William Donald Schaefer -- C'mon, hon, get over him

June 14, 1999|By Matthew Crenson

RECENTLY, William Donald Schaefer lost his longtime companion, Hilda Mae Snoops. State politics paused to pay its respects. Then Mr. Schaefer heard from his other longtime companion: Baltimore. It was still there for him.

A new poll shows that of the nine probable candidates for mayor, City Council President Lawrence Bell is the clear favorite. However, if Mr. Schaefer were to enter the contest, he would beat Mr. Bell, 32 to 23 percent, a margin that easily exceeds the Gonzales/Arscott Research and Communications Inc.'s 5 percent margin of error for the survey.

Familiarity with Mr. Schaefer no doubt contributes something to the former mayor's enduring popularity. He was elected to the City Council in 1955, and he served continuously in city government for almost 32 years, after which he spent eight years as governor. And now he's back as state comptroller.

But Mr. Bell's name recognition among the potential voters, at 96 percent, is almost as high as Mr. Schaefer's. And while Baltimoreans with a favorable opinion of Mr. Schaefer (54 percent), outnumber those with a favorable opinion of Mr. Bell (37 percent), it's worth noting that Mr. Schaefer has a higher unfavorable rating -- 22 percent. Popularity wears thin after 40 years in politics.

But let's face it. Baltimore never really loved Mr. Schaefer. He was irascible, contentious, petty, profane, cranky and sometimes even abusive, but hardly ever loveable. So why the city's longing for Mr. Schaefer?

Running any city these days requires a personality a bit larger than life. That was the attraction that drew Mr. Schaefer and other members of his mayoral recruitment team to the charismatic Kweisi Mfume, until the NAACP president finally took himself unambiguously out of contention. Mr. Schaefer, too, brings an out-of-the-ordinary presence to the city.

Once, mayors didn't need to have personalities. Many of them were drab functionaries who presided over City Hall while the political party organizations that put them in office distributed the jobs, favors and saw that the garbage got collected -- at least in the right neighborhoods.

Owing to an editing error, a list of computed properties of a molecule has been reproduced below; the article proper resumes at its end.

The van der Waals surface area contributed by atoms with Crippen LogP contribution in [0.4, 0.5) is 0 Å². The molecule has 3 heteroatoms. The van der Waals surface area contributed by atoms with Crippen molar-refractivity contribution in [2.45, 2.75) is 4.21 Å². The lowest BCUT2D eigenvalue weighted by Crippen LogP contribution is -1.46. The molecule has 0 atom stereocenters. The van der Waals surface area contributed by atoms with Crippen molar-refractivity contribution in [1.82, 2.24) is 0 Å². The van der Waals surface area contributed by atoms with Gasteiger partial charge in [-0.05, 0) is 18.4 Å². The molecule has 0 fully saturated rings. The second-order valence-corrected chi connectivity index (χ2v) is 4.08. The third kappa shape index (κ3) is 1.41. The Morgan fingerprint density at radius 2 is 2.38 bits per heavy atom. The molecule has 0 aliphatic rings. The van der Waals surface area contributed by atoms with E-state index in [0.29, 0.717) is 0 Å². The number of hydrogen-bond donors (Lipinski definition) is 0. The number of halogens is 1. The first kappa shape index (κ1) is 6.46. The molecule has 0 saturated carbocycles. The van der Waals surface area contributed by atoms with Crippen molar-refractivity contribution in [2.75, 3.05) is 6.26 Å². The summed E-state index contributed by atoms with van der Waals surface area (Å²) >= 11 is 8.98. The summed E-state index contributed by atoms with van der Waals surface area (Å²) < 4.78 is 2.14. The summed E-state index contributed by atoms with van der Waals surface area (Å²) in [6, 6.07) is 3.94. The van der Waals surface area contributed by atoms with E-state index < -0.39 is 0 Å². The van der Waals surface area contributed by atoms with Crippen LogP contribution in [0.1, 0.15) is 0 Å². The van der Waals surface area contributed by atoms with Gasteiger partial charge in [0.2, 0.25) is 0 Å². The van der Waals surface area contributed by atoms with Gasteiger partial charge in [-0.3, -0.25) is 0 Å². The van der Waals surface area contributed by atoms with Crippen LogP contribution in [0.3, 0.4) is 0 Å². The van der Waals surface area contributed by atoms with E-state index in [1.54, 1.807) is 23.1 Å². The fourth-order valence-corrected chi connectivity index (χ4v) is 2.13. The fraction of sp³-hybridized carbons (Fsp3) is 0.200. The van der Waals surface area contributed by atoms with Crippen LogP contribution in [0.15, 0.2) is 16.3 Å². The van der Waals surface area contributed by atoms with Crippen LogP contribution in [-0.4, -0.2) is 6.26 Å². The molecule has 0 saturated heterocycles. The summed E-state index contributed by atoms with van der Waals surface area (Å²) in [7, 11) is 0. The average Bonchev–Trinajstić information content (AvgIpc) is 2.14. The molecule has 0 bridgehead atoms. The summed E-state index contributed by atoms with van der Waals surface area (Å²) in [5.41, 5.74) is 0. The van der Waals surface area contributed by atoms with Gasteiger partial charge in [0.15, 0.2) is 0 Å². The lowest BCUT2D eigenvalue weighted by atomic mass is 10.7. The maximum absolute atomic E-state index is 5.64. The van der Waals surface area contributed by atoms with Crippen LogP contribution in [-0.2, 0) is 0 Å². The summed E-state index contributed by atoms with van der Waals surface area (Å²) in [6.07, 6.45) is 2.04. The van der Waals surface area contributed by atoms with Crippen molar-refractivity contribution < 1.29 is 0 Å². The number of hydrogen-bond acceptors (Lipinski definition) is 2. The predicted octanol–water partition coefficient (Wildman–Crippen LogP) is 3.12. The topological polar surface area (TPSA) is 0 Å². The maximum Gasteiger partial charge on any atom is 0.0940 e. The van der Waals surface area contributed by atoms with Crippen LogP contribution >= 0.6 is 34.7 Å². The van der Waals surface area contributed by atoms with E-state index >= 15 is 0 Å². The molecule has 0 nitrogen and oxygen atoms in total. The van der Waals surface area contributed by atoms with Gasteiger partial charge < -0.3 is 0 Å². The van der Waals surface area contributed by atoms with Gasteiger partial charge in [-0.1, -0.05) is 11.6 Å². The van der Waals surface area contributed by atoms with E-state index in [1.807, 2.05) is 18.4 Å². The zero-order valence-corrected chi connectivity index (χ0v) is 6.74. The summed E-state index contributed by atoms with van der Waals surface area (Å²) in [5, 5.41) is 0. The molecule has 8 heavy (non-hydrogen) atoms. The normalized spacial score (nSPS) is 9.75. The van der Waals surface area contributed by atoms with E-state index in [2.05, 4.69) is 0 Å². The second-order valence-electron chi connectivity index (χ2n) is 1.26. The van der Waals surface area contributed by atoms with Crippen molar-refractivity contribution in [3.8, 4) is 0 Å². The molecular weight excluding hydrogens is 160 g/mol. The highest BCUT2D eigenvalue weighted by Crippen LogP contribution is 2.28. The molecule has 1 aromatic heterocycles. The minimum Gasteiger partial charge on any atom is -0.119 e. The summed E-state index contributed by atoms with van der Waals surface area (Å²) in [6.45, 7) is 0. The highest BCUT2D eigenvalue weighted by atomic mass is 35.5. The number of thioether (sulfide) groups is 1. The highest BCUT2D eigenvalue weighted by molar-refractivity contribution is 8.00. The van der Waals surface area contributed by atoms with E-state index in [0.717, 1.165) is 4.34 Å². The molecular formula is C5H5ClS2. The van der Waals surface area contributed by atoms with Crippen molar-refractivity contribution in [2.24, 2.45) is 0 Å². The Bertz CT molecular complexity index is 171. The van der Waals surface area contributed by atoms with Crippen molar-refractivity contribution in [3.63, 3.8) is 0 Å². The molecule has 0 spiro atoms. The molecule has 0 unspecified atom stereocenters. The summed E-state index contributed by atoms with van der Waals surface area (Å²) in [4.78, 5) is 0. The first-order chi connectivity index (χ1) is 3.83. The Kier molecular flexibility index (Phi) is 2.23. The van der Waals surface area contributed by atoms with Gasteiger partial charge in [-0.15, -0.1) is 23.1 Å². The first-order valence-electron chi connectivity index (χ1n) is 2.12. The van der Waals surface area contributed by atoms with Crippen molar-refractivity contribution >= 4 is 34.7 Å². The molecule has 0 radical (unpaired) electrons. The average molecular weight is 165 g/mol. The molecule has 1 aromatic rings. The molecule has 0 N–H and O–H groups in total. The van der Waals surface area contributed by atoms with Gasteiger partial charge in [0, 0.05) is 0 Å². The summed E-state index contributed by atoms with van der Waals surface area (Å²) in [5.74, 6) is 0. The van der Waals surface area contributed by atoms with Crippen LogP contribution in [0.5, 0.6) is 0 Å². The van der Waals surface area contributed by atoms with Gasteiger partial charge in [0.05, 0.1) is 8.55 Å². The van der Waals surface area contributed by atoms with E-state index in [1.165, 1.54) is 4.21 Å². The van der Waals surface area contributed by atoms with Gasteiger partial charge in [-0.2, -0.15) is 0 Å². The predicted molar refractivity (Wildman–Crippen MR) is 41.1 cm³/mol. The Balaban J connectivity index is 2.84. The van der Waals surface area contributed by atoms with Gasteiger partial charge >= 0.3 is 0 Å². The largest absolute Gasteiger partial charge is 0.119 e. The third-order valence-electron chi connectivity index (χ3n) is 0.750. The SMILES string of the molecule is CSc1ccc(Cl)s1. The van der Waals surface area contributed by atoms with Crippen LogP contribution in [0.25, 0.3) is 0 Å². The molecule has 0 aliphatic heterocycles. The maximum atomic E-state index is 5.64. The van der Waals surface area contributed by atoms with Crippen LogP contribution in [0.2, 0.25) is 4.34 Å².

Those party organizations are gone, and many voters today look for noisy, colorful leaders like Mr. Schaefer to fill the vacuum, as though force of personality could make up for the loss of organization. Ed Koch and Rudy Giuliani in New York, Ed Rendell in Philadelphia, Willie Brown in San Francisco all have been saddled with saviorhood because the institutional resources for urban success seem to have evaporated.

Long before former professional wrestler Jesse Ventura became governor of Minnesota, urban mayors had discovered that voters tended to favor a candidate who was a bit odd and perhaps a bit of a bully. The kind of person who might be able to wrestle city government into submission.

What they saw in Mayor Kurt Schmoke back in 1987 was credentials: City College football hero, Yale and Harvard Law degrees. He's also a nice man. Maybe the voters hoped he would get some brilliant idea that would transform Baltimore into Oz, or save the city with his smile. He pledged to "come out Schmokin' " after he was elected. But his engine never left the station.

The voters liked Mr. Schmoke, but he never came into focus for them. The only time Mr. Schaefer got out of focus was when he was in your face. Baltimoreans are worried that their city has stopped working. Until quite recently, the police department couldn't seem to get us to stop shooting one another, and its commissioner openly acknowledged racial discrimination in his department's disciplinary practices.

Even when the police succeeded in arresting suspects, the criminal justice system wasn't able to get them to court in time to convict them. Some of the city's public works employees were playing fast and loose with their overtime pay, and disastrous water main failures showed that the decayed state of Baltimore's infrastructure could no longer be hidden underground. The city housing department couldn't quite master the technique needed to tear down abandoned rowhouses, of which the city has about 40,000.

Sensing the voters' concerns about the city's disorganization, at least one mayoral candidate has promised to hire a professional city manager or chief operating officer if elected. Mr. Schaefer wouldn't know what to do with one.

When he was mayor, minor city bureaucrats found him waiting in their offices when they came to work in the morning. On weekends, he cruised the streets looking for abandoned cars and discarded mattresses. His Monday morning memos created a diffuse administrative anxiety that spread through every city department.

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